The ideal one seater vehicle:
    An aerodynamic three-wheeler with a 3 kw electric motor and 2 or 3 gears could easily carry a recumbent rider at 80 kph, have sufficient battery capacity for a 300km range, and re-charge at any 240V, 12V or similar outlet in very quick time. I ride a recumbent trike which is encumbered by Australia’s corrupt and idiotic governments with a limit of 250W and I have just made an 800km return trip at a very road blocking 30 kph – but with 10 kg of lithium battery and a solar panel roof I can do 200km on a sunny day, and about 170 when it’s cloudy. And I carry a built in exercise machine on board! And I can charge it all up at home on stand-alone solar.

    There’s already some very efficient transport around on two wheels – but the top end electric superbikes are just a suicidal wankers wheel chair, I feel. When men and women actually grow up and start to take on our real job – to look after what’s left of our fragile life support system – we can start breathing easier. Especially if the toxic petrol-chemical filth we enjoy spreading around is minimised. We gain nothing if we build more fossil fuel power stations so we can get sucked off the backs of our bikes at the lights from the brute torque of an overpowered electric bike. I had https://uploads.disquscdn.com/images/8b77bb447c0b452dfa711924eb018da55f1442ac82d62b05409ba3b0a67b92fa.jpg a succession of 20 motor bikes when I was younger. I know.

    O.k., start throwing it.

    • George Darroch 2 years ago

      Each to their own.

      • Kay Schieren 2 years ago

        Well, we do not own the air we breathe or the future generations. That’s the rub – human beings only make the mistakes, the consequences are made by agencies not under human control.

    • Ren Stimpy 2 years ago

      How do you handle the torque on that thing?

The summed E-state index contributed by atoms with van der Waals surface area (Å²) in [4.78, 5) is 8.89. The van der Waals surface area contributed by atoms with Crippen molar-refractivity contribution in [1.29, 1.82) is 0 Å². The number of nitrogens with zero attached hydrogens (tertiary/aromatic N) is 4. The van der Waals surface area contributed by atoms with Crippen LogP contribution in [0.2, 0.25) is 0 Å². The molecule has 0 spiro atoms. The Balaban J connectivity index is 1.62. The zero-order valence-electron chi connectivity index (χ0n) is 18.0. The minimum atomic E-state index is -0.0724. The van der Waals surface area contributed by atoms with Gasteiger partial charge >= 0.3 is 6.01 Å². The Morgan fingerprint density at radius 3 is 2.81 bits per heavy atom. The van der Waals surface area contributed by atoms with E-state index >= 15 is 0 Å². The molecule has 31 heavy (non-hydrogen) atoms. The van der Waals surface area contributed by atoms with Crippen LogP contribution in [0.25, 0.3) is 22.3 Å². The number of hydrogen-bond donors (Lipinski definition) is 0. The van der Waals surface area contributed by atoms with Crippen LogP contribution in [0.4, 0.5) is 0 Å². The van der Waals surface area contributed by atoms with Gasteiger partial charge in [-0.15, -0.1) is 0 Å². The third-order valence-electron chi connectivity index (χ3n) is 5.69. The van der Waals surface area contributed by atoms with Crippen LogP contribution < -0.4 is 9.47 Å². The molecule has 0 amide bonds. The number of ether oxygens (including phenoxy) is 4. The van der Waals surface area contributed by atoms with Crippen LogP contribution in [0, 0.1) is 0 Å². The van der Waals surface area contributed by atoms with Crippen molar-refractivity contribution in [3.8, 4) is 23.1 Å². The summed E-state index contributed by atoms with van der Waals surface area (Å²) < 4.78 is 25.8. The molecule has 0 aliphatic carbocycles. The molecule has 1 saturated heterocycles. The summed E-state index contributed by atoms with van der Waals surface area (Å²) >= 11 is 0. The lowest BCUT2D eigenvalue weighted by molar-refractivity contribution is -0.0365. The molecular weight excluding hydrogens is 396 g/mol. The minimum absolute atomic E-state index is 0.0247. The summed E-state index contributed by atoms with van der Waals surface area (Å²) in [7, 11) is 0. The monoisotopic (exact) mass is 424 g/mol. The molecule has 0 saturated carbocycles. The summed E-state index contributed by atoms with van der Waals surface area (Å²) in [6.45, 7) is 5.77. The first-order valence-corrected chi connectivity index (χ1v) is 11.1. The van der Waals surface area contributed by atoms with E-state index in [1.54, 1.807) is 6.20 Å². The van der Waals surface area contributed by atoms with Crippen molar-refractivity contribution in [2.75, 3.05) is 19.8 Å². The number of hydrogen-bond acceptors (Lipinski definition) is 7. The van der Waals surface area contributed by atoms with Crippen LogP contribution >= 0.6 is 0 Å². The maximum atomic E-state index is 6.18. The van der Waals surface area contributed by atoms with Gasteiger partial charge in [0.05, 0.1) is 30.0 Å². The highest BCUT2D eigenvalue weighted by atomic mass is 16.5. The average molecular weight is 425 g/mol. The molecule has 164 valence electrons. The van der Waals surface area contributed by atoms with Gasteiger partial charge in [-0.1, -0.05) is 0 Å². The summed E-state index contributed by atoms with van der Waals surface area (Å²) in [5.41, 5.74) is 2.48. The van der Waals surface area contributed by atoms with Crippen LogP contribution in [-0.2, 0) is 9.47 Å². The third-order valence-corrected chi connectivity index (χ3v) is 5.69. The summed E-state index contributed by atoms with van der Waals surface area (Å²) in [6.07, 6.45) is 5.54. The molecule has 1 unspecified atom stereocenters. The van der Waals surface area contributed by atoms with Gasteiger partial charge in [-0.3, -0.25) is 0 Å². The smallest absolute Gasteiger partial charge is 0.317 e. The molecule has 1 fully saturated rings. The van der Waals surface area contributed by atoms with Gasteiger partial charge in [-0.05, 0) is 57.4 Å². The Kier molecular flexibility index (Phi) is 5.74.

• Kay Schieren 2 years ago

        Eh, you give a bit more with the pedals instead of going to the gym. I have worked at Peter Stevens motorcycles and had my ears folded back on every superbike made up to the 80s, including a Honda 1000cc in line six (the worlds fastest vacuum cleaner), I have never enjoyed myself more than now – I pity those poor, oxygen starved and stressed inhabitants of the metal coffins and riders of ball squashers who arrive at their destinations without having journeyed in the real world, without having really been anywhere except a coffin, etc. and are now “jet lagged”. I leave home 68 years of age, and after a few hours I am back to 18 from the way I feel. That’s the real torque. And for cheap thrills, you can’t beat a Vline bus passing you within 20cm on a narrow section of the Princess Highway near Lakes Entrance at a speed differential of 80kph. Yes, I am mad, but I feel more alive than I have ever been on a Zuzuki Katana 1100.

        • Robin_Harrison 2 years ago

          EV torque is a wonderful thing. Your bike with that small but ridiculously less than legal power and putting a bit of wellie into the pedals can give most vehicles a surprise at the lights.
          Like you I spent most of my life on 2 wheels and with some very high performance bikes. At 71 my Ebike is the all-time favourite. Silently cruising through awesome landscapes and, for speed thrills, downhill through twisties couldn’t be better.
          Here’s a strategy to keep the tin tops away. The unpredictable wobble. Any movement across their line of sight makes you highly visible. With a rear view mirror you can pick your moment and, with practice, manipulate the traffic to your heart’s content without them even noticing. No tin top comes within a metre of me any time ever.
          A strategy for avoiding closer inspection of your oh so illegal bike by the boys and girls in blue is to always pedal. They only get curious when people are zipping around like a scooter.
          At the same time I’m fascinated when dedicated speed freaks like Guy Martin have their eyes opened to the possibilities. I watched the interview and the light in his eyes was something to see.

          • Rod 2 years ago

            I probably would be dead if I owned an ICE motor bike but spent most of my commuting days on 2 wheels too.
            Without a doubt my e-bike is my fave.
            My bike might be a little bit illegal but as you say, always pedal.